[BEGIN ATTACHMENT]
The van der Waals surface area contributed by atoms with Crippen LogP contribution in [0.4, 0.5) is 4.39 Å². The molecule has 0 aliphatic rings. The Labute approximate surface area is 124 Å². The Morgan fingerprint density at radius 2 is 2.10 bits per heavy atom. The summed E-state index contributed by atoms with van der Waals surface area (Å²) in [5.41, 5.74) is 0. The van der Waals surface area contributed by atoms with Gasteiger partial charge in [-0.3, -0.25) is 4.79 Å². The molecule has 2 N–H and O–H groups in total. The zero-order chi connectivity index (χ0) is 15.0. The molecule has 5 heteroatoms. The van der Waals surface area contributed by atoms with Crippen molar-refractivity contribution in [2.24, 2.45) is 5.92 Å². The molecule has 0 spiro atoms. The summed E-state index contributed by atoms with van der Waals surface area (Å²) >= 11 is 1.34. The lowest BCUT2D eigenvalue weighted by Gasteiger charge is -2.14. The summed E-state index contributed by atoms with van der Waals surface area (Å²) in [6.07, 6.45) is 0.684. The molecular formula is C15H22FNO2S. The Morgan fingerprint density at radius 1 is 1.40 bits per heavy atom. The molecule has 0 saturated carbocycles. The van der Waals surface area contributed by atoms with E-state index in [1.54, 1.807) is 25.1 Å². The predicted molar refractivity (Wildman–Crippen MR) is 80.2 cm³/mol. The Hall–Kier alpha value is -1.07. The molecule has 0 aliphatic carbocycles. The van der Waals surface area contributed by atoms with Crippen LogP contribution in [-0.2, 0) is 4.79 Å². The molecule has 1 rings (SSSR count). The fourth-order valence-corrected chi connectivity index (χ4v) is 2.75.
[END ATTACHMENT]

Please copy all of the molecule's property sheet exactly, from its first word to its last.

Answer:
The van der Waals surface area contributed by atoms with Crippen LogP contribution in [0.4, 0.5) is 4.39 Å². The molecule has 0 aliphatic rings. The Labute approximate surface area is 124 Å². The Morgan fingerprint density at radius 2 is 2.10 bits per heavy atom. The summed E-state index contributed by atoms with van der Waals surface area (Å²) in [5.41, 5.74) is 0. The van der Waals surface area contributed by atoms with Gasteiger partial charge in [-0.3, -0.25) is 4.79 Å². The molecule has 2 N–H and O–H groups in total. The zero-order chi connectivity index (χ0) is 15.0. The molecule has 5 heteroatoms. The van der Waals surface area contributed by atoms with Crippen molar-refractivity contribution in [2.24, 2.45) is 5.92 Å². The molecule has 0 spiro atoms. The summed E-state index contributed by atoms with van der Waals surface area (Å²) >= 11 is 1.34. The lowest BCUT2D eigenvalue weighted by Gasteiger charge is -2.14. The summed E-state index contributed by atoms with van der Waals surface area (Å²) in [6.07, 6.45) is 0.684. The molecular formula is C15H22FNO2S. The Morgan fingerprint density at radius 1 is 1.40 bits per heavy atom. The molecule has 0 saturated carbocycles. The van der Waals surface area contributed by atoms with E-state index in [1.54, 1.807) is 25.1 Å². The predicted molar refractivity (Wildman–Crippen MR) is 80.2 cm³/mol. The Hall–Kier alpha value is -1.07. The molecule has 0 aliphatic carbocycles. The van der Waals surface area contributed by atoms with Crippen LogP contribution in [-0.2, 0) is 4.79 Å². The molecule has 1 rings (SSSR count). The fourth-order valence-corrected chi connectivity index (χ4v) is 2.75.